In this action against Mrs. Zubert and Zubert Construction Company, Ogdahl seeks specific performance and Rognrud seeks recovery of his brokerage commission. After the pretrial hearing, plaintiffs amended their complaint to include claims *247 against Mrs. Zubert for damages resulting from her misrepresenting herself as authorized to sell this property for the company, defendants having raised that defense to the original action. Plaintiffs also filed a separate complaint against Zubert Properties, Inc., the actual owners of the land under an unrecorded conveyance, seeking specific performance and payment of the brokerage commission.

    The case was tried before a jury, but at the close of evidence the trial judge dismissed the jury, ruling that the evidence had not raised any jury questions, and ordered judgment for plaintiffs. By implication the trial court found that Mrs. Zubert had authority to act for Zubert Properties, Inc., and defendants do not challenge that finding on appeal.

    They make four basic arguments: (1) That they were entitled as a matter of right to a jury trial on the fact issues in this case; (2) that the June 30 agreement was not in fact a binding contract but was really a mere option which was never properly exercised by Ogdahl and therefore could not be specifically enforced as a contract; (3) that the trial judge erred in finding that there was no abandonment by Ogdahl as a matter of law; and (4) that the agreement cannot be specifically enforced because the identification of the buyer as "Oliver R. Ogdahl or assigns" is too indefinite.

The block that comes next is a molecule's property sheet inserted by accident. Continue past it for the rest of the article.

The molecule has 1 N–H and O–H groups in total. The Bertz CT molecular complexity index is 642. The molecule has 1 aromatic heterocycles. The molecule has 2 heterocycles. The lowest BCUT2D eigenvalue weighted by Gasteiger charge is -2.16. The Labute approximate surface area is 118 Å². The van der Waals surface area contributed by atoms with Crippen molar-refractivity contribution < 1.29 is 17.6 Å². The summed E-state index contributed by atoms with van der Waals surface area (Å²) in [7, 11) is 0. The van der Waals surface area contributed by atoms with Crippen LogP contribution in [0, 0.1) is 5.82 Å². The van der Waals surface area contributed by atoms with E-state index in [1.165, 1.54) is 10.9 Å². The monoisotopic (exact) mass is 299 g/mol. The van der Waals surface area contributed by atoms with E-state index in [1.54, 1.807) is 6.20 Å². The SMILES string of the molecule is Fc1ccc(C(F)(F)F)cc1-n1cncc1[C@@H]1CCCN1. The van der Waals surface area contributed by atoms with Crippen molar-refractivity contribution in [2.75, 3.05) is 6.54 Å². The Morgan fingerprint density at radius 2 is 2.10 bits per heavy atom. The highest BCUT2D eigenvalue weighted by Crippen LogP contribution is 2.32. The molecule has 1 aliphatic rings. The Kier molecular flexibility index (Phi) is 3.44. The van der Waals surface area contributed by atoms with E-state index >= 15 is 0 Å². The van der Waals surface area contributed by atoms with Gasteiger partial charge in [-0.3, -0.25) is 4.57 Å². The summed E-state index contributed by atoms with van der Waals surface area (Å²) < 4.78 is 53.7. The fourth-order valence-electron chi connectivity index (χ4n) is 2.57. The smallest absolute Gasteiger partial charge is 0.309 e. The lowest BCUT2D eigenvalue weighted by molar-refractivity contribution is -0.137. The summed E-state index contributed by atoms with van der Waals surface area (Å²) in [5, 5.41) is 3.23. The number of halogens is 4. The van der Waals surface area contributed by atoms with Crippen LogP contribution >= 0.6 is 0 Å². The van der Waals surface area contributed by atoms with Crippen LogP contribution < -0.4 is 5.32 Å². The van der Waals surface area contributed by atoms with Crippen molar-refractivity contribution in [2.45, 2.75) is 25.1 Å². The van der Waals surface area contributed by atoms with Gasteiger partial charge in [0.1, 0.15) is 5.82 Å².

1. Rule 38.01, Rules of Civil Procedure, provides:

    "In actions for the recovery of money only, or of specific real or personal property, or for a divorce on the ground of adultery, the issues of fact shall be tried by a jury, unless a jury trial be waived or a reference be ordered."

    Defendants argue that an action for specific performance of a contract to convey real property is an action "for the recovery of * * * specific real * * * property" within the meaning of the rule, and that, therefore, they were entitled to a jury trial as a matter of right.

    We have often held that the only actions in which Minn.Const. art. 1, § 4,[1] the statutory predecessor of Rule 38.01,[2] and Rule 38.01 itself guarantee the right to a jury trial are those which were conceived of as "legal," so that such a right existed with respect to them, at the time the Minnesota Constitution was adopted. E. g., Indianhead Truck Line, Inc. v. Hvidsten Transport, Inc., 268 Minn. 176, 128 N.W.2d 334; Breimhorst v. Beckman, 227 Minn. 409, 35 N.W.2d 719; Morton Brick & Tile Co. v. Sodergren, 130 Minn. 252, 153 N.W. 527; Whallon v. Bancroft, 4 Minn. 70 (109).

    The language of Rule 38.01 is merely an attempt to list those actions which were then, and are now, thought of as "legal" as distinguished from "equitable."[3] Thus, the words "actions for the recovery of * * * specific real * * * property" were intended to describe a cause of action to recover specific real property which raises issues which are historically "legal," such as ejectment,[4] rather than a cause of action for specific performance of a contract to convey land, which has long been *248 regarded as entirely equitable.[5] We hold, therefore, that defendants were not entitled to a jury trial of right on any of the fact issues involved in the cause of action for specific performance.[6]